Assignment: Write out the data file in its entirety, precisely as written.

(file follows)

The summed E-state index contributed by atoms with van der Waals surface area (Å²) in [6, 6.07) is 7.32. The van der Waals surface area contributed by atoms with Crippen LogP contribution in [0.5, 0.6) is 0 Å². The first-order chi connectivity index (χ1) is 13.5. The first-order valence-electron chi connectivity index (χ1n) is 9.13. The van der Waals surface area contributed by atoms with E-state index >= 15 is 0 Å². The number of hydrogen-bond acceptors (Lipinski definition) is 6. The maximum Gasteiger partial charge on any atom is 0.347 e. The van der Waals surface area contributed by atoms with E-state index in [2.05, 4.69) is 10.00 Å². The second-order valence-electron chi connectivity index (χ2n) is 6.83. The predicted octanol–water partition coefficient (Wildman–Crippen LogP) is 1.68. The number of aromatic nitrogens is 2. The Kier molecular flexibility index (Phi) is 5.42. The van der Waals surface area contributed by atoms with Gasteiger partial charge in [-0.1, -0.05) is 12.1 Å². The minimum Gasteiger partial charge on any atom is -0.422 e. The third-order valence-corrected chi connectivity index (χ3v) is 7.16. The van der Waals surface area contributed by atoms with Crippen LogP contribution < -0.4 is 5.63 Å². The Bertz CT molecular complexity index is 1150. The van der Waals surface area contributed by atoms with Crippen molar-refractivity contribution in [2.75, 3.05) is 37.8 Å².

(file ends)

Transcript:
The summed E-state index contributed by atoms with van der Waals surface area (Å²) in [6, 6.07) is 7.32. The van der Waals surface area contributed by atoms with Crippen LogP contribution in [0.5, 0.6) is 0 Å². The first-order chi connectivity index (χ1) is 13.5. The first-order valence-electron chi connectivity index (χ1n) is 9.13. The van der Waals surface area contributed by atoms with E-state index >= 15 is 0 Å². The number of hydrogen-bond acceptors (Lipinski definition) is 6. The maximum Gasteiger partial charge on any atom is 0.347 e. The van der Waals surface area contributed by atoms with E-state index in [2.05, 4.69) is 10.00 Å². The second-order valence-electron chi connectivity index (χ2n) is 6.83. The predicted octanol–water partition coefficient (Wildman–Crippen LogP) is 1.68. The number of aromatic nitrogens is 2. The Kier molecular flexibility index (Phi) is 5.42. The van der Waals surface area contributed by atoms with Gasteiger partial charge in [-0.1, -0.05) is 12.1 Å². The minimum Gasteiger partial charge on any atom is -0.422 e. The third-order valence-corrected chi connectivity index (χ3v) is 7.16. The van der Waals surface area contributed by atoms with Crippen LogP contribution < -0.4 is 5.63 Å². The Bertz CT molecular complexity index is 1150. The van der Waals surface area contributed by atoms with Crippen molar-refractivity contribution in [2.75, 3.05) is 37.8 Å².